Original Articles

Endocrine

, Volume 29, Issue 1, pp 135-141

First online:

Effects of gender difference on cardiac myocyte dysfunction in streptozotocin-induced diabetic rats

  • Yanfeng DingAffiliated withDepartment of Anatomy, Physiology and Pharmacology, College of Veterinary Medicine, Auburn University
  • , Ruijiao ZouAffiliated withDepartment of Anatomy, Physiology and Pharmacology, College of Veterinary Medicine, Auburn University
  • , Robert L. JuddAffiliated withDepartment of Anatomy, Physiology and Pharmacology, College of Veterinary Medicine, Auburn University
  • , Juming ZhongAffiliated withDepartment of Anatomy, Physiology and Pharmacology, College of Veterinary Medicine, Auburn University Email author 

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Abstract

The main characteristics of type 1 diabetic cardiomyopathy include depressed contractility and altered electrophysiological properties in ventricular myocytes. The goal of the present study was to determine the potential influence of gender in the diabetes-induced pathogenesis of ventricular myocyte function. Diabetes in both male and female rats was induced by a single intravenous injection of streptozotocin (STZ). Diabetic rats exhibited hyperglycemia and reduced body weight gain in both male and female groups. Neither contractile profiles nor activity of three types of K+ channels of ventricular myocytes was significantly different between nondiabetic male and female rats. Ventricular myocytes isolated from diabetic rats exhibited significant depresion in cell contraction and relaxation, which was associated with depression of intracellular Ca2+ ([Ca2+]i) transient. The degrees of contractile depression were comparable in ventricular myocytes obtained from both male and female diabetic rats. Similarly, diabetes depressed three types of outward K+ currents (Ito, Ik, and iss) to the same extent in both gender myocytes. These data demonstrate that in this animal model of diabetes, gender difference in cardiac myocyte functions was eliminated.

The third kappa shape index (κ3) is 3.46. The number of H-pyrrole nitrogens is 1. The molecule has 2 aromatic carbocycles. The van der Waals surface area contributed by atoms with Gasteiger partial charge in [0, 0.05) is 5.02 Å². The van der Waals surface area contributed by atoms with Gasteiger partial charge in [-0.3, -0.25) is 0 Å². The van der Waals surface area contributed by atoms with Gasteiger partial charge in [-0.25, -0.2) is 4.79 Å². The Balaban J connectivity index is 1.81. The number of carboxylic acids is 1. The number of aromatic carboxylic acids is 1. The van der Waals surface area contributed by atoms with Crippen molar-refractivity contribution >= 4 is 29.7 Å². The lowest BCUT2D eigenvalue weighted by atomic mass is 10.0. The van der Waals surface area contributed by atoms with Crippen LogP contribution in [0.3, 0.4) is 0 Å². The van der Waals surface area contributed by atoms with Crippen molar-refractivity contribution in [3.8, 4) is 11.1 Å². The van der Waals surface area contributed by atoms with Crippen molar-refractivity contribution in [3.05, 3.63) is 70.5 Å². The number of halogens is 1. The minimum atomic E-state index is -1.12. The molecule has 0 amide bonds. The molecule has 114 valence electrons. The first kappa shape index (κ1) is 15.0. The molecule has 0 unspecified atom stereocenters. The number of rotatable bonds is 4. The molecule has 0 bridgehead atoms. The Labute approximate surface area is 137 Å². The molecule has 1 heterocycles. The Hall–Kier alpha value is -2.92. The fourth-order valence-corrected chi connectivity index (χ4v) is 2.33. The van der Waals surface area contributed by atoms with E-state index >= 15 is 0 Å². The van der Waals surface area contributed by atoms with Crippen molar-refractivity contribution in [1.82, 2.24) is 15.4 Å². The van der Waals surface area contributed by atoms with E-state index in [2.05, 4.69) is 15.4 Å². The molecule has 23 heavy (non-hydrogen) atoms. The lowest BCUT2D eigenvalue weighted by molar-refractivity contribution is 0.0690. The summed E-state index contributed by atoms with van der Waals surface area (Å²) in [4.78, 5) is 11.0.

Key Words

Diabetes gender cardiac myocyte cell shortening Ca2+ transient potassium channels